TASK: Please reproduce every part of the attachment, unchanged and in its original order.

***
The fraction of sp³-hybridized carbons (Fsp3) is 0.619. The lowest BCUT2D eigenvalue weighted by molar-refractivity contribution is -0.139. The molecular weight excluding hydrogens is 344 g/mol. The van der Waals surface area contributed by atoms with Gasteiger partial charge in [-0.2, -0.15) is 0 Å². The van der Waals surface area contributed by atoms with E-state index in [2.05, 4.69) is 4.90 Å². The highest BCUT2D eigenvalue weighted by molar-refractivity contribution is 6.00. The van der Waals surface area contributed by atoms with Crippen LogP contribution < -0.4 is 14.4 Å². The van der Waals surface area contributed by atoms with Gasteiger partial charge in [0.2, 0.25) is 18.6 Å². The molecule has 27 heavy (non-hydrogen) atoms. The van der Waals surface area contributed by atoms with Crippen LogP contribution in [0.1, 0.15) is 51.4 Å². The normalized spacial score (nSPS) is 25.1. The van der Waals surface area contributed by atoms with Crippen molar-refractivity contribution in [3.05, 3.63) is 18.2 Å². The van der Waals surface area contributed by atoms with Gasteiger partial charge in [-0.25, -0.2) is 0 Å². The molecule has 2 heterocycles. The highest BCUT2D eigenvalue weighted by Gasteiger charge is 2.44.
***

The fraction of sp³-hybridized carbons (Fsp3) is 0.619. The lowest BCUT2D eigenvalue weighted by molar-refractivity contribution is -0.139. The molecular weight excluding hydrogens is 344 g/mol. The van der Waals surface area contributed by atoms with Gasteiger partial charge in [-0.2, -0.15) is 0 Å². The van der Waals surface area contributed by atoms with E-state index in [2.05, 4.69) is 4.90 Å². The highest BCUT2D eigenvalue weighted by molar-refractivity contribution is 6.00. The van der Waals surface area contributed by atoms with Crippen LogP contribution < -0.4 is 14.4 Å². The van der Waals surface area contributed by atoms with Gasteiger partial charge in [0.2, 0.25) is 18.6 Å². The molecule has 27 heavy (non-hydrogen) atoms. The van der Waals surface area contributed by atoms with Crippen LogP contribution in [0.1, 0.15) is 51.4 Å². The normalized spacial score (nSPS) is 25.1. The van der Waals surface area contributed by atoms with Crippen molar-refractivity contribution in [3.05, 3.63) is 18.2 Å². The van der Waals surface area contributed by atoms with Gasteiger partial charge in [-0.25, -0.2) is 0 Å². The molecule has 2 heterocycles. The highest BCUT2D eigenvalue weighted by Gasteiger charge is 2.44.